Science is an awesome thing. It allows us to look and evaluate the world from an objective perspective. We all have are preferences whether we are talking about food, training, sports, or haircuts. I am aware that my own personal preferences often bias my decision making, especially when writing programs. But because I am aware of this bias I feel it is important to consume as much unbiased information as I can to help guide my thought process to a more objective place. I know someone believe that the idea of something being unbiased is impossible, but I try to not be to cynical and I often do my own background research on authors and researchers involved which helps me get a feel for if these individuals are working an angle.
To get back on topic I wanted to share in this blog post a great review that was recently published in the Strength and Conditioning Journal regarding training for vertical jump performance.
I know most of us aren't going to be tested on our vertical jump on a regular basis, but who doesn't want to be able to dunk a basketball once in their life?
I found the review well-written, informative, and comprehensive. It has helped me better evaluate how I incorporate various jump training into my programs whether they be directed for developing the quality of power or vertical jump performance.
The reviewers begin by noting that vertical jumping is an important aspect of performance in any given sport. Jumps occurring in sporting events take place in a variety of situations including one step approaches and following a landing. The reviewers believe that these various situations in sports can be directly correlated to specific jump training methods. The reviewers include squat jumps, countermovement jumps, approach jumps, and depth or drop jumps as specific jump training methods.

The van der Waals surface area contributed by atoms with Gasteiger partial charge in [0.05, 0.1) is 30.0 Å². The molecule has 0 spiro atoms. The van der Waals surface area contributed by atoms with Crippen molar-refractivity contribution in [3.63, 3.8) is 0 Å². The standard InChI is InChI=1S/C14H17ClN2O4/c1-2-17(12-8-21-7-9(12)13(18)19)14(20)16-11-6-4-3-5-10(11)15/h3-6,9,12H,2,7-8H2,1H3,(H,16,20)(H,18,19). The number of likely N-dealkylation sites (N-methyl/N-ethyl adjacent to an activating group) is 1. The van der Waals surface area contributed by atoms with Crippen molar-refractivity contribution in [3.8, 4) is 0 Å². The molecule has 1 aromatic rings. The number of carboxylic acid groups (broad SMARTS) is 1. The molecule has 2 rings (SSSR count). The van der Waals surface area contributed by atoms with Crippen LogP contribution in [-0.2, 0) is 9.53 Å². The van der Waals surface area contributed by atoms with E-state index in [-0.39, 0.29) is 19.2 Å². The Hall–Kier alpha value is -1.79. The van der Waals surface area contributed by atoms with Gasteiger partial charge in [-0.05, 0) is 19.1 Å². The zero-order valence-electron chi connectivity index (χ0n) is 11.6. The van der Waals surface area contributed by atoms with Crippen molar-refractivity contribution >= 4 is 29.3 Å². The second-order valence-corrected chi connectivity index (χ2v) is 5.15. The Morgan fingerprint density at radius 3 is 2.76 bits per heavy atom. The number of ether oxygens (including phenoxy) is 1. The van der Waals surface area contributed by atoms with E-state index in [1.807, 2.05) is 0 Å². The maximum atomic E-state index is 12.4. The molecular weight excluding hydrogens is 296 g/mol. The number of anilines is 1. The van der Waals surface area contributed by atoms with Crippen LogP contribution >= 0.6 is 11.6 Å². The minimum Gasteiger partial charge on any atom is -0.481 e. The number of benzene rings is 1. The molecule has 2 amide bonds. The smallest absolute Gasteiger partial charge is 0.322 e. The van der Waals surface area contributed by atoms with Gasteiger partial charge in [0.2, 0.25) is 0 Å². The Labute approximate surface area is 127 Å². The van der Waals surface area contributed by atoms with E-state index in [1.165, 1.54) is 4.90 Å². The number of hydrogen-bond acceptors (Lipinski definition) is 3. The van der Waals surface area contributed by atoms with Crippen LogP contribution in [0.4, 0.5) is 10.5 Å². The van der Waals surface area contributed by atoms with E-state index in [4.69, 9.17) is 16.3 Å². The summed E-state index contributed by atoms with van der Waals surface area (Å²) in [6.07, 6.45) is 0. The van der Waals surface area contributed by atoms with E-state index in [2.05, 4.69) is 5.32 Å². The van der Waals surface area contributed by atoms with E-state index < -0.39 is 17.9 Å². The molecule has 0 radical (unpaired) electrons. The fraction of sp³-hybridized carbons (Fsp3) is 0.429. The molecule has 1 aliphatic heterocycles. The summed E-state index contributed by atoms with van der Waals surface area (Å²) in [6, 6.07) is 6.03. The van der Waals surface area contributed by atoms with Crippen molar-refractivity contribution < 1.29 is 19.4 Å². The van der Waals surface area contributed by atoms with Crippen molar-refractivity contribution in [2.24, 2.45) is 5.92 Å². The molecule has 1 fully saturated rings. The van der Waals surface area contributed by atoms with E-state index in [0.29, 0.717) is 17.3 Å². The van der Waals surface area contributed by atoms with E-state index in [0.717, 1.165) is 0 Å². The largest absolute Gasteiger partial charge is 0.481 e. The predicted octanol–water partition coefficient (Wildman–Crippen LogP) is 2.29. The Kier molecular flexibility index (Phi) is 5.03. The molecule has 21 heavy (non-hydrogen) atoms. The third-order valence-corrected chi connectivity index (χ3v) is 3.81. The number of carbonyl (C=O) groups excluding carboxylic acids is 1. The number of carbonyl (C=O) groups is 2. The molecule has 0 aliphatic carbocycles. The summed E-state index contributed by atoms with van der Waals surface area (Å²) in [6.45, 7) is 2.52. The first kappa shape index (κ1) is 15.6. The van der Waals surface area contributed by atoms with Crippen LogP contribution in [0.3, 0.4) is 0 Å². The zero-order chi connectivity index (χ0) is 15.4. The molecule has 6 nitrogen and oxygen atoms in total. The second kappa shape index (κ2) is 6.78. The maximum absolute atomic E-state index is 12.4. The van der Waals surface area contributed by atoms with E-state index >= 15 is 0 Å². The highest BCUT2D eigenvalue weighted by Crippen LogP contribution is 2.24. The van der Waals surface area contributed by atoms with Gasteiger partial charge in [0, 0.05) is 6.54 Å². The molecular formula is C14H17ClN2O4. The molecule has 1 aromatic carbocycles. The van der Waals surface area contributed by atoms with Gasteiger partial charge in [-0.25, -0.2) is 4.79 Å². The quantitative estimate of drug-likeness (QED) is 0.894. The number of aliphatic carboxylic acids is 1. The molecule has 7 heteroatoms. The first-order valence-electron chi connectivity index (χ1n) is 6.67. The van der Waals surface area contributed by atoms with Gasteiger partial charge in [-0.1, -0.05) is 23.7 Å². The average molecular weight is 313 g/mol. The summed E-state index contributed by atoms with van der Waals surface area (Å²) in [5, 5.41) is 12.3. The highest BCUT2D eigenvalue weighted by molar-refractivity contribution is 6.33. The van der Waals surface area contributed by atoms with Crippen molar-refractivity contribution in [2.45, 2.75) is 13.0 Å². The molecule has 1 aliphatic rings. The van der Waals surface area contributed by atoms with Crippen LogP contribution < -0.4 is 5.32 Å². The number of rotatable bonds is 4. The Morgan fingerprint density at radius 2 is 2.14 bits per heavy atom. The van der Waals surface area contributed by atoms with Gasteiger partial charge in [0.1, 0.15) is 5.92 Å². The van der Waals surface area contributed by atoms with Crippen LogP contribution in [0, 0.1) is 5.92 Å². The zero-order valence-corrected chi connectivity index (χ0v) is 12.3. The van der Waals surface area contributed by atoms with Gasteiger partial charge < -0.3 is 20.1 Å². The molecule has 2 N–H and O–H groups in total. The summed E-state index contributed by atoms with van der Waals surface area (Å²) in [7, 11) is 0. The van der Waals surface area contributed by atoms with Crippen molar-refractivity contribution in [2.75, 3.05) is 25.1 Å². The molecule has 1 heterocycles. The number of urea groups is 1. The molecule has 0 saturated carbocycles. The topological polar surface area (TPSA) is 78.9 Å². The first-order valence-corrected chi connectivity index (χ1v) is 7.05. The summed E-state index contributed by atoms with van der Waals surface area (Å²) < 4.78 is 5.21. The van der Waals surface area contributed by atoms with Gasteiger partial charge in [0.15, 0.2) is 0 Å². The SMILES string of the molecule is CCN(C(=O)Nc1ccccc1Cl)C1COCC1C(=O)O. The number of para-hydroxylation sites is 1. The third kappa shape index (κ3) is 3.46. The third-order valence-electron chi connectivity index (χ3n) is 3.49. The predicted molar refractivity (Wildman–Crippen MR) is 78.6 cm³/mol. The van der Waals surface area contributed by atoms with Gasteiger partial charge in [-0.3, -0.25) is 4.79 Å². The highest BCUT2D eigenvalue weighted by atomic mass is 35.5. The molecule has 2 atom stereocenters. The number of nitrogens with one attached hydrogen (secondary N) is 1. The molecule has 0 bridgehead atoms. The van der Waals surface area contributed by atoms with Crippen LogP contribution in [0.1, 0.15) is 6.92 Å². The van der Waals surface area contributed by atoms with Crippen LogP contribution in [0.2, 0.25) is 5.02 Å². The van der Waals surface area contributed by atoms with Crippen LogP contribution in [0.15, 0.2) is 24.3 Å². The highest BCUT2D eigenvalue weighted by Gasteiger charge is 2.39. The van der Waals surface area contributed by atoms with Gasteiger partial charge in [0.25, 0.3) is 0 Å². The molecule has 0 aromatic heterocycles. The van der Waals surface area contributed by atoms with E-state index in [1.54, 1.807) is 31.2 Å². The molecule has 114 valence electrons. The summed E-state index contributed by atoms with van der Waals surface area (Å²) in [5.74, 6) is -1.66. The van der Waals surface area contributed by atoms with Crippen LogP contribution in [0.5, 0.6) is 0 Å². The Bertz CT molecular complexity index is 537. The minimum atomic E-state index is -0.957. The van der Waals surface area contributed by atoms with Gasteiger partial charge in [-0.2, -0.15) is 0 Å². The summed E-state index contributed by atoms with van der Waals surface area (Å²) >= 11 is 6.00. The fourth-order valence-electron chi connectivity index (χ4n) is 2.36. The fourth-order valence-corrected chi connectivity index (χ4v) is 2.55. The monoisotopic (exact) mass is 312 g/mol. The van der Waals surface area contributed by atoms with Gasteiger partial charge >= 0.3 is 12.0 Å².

Squat jumps, the researchers defined, are jumps that are performed from a static starting position in a squat of pre-determined depth. These jumps do not involve the SS cycle and help to improve one's rate of force development.
Countermovement jumps begin with a movement in the opposite direction of the intended jumping direction. These jumps do involve the SS cycle by allowing eccentric motion at the hip and knee extenders as well as the plantar flexors in the ankle followed immediately by the contraction of all these muscles.
One-step approach jumps are most common in sports, specifically basketball and volleyball. The reviewers suggest that it is possible these jumps involve even greater storage of elastic energy in the SS cycle because of the leg muscles pre-activity prior to the jump.
Depth jumps are performed by stepping off a raised platform and then upon landing jumping back up. This jump is thought to lead to greater storage of elastic energy and generating large amounts of force in small period of time. Reviewers note that research shows that minimizing ground contact is key to increasing power outputs, takeoff speed, and work done.
The reviewers concluded their paper by saying that each type of jump training correlates strongly to various sporting movements. They believe that each modality holds it's own benefits and results in specific adaptations that can assist in certain sports.